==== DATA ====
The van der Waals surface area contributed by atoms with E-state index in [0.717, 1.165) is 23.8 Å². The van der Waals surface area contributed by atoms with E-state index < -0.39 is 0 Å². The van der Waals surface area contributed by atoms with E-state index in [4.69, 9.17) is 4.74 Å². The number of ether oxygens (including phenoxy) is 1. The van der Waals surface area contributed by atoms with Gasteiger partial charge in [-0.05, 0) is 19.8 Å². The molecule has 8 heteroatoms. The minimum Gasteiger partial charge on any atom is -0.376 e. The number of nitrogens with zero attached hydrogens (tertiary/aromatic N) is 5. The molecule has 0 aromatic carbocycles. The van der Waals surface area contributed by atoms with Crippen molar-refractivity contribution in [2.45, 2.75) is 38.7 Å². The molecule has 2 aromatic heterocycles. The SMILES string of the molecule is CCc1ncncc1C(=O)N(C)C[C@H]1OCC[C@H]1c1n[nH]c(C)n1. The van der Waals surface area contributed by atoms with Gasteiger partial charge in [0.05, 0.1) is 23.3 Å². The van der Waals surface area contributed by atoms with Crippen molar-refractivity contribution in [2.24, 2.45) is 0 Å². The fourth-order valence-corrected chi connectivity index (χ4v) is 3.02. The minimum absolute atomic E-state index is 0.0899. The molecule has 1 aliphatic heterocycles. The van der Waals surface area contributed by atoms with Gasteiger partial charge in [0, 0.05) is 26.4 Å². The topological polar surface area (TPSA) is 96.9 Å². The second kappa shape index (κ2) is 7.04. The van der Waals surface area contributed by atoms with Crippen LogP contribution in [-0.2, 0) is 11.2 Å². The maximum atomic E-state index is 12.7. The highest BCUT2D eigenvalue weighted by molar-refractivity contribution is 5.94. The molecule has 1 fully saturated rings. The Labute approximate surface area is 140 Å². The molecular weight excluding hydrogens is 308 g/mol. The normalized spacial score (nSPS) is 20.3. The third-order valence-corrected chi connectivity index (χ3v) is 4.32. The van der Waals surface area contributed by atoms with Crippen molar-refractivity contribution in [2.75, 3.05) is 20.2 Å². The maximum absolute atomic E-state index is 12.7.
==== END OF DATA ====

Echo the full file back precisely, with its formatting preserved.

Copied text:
The van der Waals surface area contributed by atoms with E-state index in [0.717, 1.165) is 23.8 Å². The van der Waals surface area contributed by atoms with E-state index < -0.39 is 0 Å². The van der Waals surface area contributed by atoms with E-state index in [4.69, 9.17) is 4.74 Å². The number of ether oxygens (including phenoxy) is 1. The van der Waals surface area contributed by atoms with Gasteiger partial charge in [-0.05, 0) is 19.8 Å². The molecule has 8 heteroatoms. The minimum Gasteiger partial charge on any atom is -0.376 e. The number of nitrogens with zero attached hydrogens (tertiary/aromatic N) is 5. The molecule has 0 aromatic carbocycles. The van der Waals surface area contributed by atoms with Crippen molar-refractivity contribution in [2.45, 2.75) is 38.7 Å². The molecule has 2 aromatic heterocycles. The SMILES string of the molecule is CCc1ncncc1C(=O)N(C)C[C@H]1OCC[C@H]1c1n[nH]c(C)n1. The van der Waals surface area contributed by atoms with Gasteiger partial charge in [0.05, 0.1) is 23.3 Å². The van der Waals surface area contributed by atoms with Crippen molar-refractivity contribution in [2.24, 2.45) is 0 Å². The fourth-order valence-corrected chi connectivity index (χ4v) is 3.02. The minimum absolute atomic E-state index is 0.0899. The molecule has 1 aliphatic heterocycles. The van der Waals surface area contributed by atoms with Gasteiger partial charge in [0, 0.05) is 26.4 Å². The topological polar surface area (TPSA) is 96.9 Å². The second kappa shape index (κ2) is 7.04. The van der Waals surface area contributed by atoms with Crippen LogP contribution in [-0.2, 0) is 11.2 Å². The maximum atomic E-state index is 12.7. The highest BCUT2D eigenvalue weighted by molar-refractivity contribution is 5.94. The molecule has 1 fully saturated rings. The Labute approximate surface area is 140 Å². The molecular weight excluding hydrogens is 308 g/mol. The normalized spacial score (nSPS) is 20.3. The third-order valence-corrected chi connectivity index (χ3v) is 4.32. The van der Waals surface area contributed by atoms with Crippen molar-refractivity contribution in [2.75, 3.05) is 20.2 Å². The maximum absolute atomic E-state index is 12.7.